The family honour:

“We are an illustrious family”, says every family in Kerala. Whether it’s a tale of rags to riches or vice-versa, they all have a legacy to share with anyone who cares to listen. It could either be, “I may be poor now but my father owned 5 elephants.” or “My father may have been a drunk, but I own 5 elephants today.”, the bottom-line is always the same: We need to further the honour of our family through a marriage alliance with an equally (if not more) honourable family. And the definition of dishonour mostly translates as a “love marriage”. A friend of mine recently decided to marry her boyfriend of 5 years. Both independent people with jobs of their own, the only glitch in the plan being the fact that they belonged to different communities. The parents of both parties finally made their peace with it. But one of my friend’s uncles traveled from house to house, recruiting previously indifferent relatives to gang up against her parents because he felt honour bound to “protect” his family. The marriage is going through anyway and I’m counting the number of days it’ll take for him to say, “The happiness of the children is all that matters in the end.”. Any day now.

Need I say more?

In everything I have explored above, the main idea I’m trying to convey is that at the end of the day, no one really cares what you do with your life. It’s more of an “All’s well that ends well” kind of thing. But the struggle to get there is very real. The shit-storm that our young Indians have to navigate is horrendous. And the best part is, I could find a representative from every State in India who would relate to each of the points made above. I have spoken about the part of the country I hail from, the truth and realities that I have come to understand. But the sad fact is that it’s the same almost everywhere.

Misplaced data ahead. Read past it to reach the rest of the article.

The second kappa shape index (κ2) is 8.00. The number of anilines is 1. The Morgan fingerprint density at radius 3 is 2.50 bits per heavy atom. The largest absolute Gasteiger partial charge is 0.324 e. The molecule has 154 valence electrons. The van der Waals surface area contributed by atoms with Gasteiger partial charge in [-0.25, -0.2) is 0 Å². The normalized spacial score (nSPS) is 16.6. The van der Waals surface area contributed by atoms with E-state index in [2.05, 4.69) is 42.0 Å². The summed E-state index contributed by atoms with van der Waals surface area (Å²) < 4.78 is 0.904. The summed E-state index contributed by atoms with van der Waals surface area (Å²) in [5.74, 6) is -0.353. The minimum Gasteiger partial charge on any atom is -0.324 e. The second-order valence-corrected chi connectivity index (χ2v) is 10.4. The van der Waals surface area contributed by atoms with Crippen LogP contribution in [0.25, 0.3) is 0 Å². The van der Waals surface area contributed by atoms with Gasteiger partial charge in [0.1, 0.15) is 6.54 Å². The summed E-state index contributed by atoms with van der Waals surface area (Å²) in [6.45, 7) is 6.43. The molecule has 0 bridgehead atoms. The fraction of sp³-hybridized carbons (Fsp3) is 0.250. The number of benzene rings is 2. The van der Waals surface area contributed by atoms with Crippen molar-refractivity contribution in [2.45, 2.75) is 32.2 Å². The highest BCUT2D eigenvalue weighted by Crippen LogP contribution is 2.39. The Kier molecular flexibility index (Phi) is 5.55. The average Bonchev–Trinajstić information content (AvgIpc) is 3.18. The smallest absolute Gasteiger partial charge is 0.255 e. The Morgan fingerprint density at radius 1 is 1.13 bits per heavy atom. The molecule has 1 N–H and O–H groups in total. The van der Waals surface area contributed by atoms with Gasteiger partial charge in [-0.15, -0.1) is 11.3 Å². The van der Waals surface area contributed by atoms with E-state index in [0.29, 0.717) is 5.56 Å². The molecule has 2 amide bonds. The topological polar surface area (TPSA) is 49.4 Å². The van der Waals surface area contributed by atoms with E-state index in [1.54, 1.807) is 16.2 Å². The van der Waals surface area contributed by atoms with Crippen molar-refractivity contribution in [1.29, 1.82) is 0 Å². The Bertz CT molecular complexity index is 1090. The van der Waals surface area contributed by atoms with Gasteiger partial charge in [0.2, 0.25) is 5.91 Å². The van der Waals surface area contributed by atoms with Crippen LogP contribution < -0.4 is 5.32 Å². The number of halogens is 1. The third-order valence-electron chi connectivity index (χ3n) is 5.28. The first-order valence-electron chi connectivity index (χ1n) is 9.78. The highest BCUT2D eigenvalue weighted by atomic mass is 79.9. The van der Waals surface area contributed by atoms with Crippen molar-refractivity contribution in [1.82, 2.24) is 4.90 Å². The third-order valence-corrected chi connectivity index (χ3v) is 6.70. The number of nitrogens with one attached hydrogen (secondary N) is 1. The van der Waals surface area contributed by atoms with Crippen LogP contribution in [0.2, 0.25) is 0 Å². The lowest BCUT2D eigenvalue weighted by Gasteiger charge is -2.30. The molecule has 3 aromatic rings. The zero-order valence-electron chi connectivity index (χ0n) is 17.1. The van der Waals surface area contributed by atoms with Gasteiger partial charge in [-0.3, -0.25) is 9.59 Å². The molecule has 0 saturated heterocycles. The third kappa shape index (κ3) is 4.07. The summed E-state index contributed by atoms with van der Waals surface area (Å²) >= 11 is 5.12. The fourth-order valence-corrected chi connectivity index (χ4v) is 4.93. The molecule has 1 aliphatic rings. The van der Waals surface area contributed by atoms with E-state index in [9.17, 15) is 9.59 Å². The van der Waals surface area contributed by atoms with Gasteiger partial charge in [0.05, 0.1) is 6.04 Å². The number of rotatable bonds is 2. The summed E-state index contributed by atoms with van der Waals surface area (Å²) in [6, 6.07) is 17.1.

In Modern times, very rarely does The Taali Theory apply to the injustices at the hands of in-laws and spouses, mainly because everyone is getting to a point where they’re independent both financially and emotionally. Unfortunately, the rope halter for the modern day herd of young Indians is in the hands of their own families that want to uphold some nearly forgotten ideals of honour and pride from a by-gone era. Hence today, we have new chains to break and bigger hurdles to leap over. Because breaking out of the restraints of people you love is much harder than rebelling against an everyday oppressor.



Ankita Narayan

Edinburgh, Scotland | http://ankita.ink/

I'm a blogger, podcaster, wife and feminist. I record snippets from my life on my blog, tackle social issues on my podcast and work with my team of fellow feminists in this space.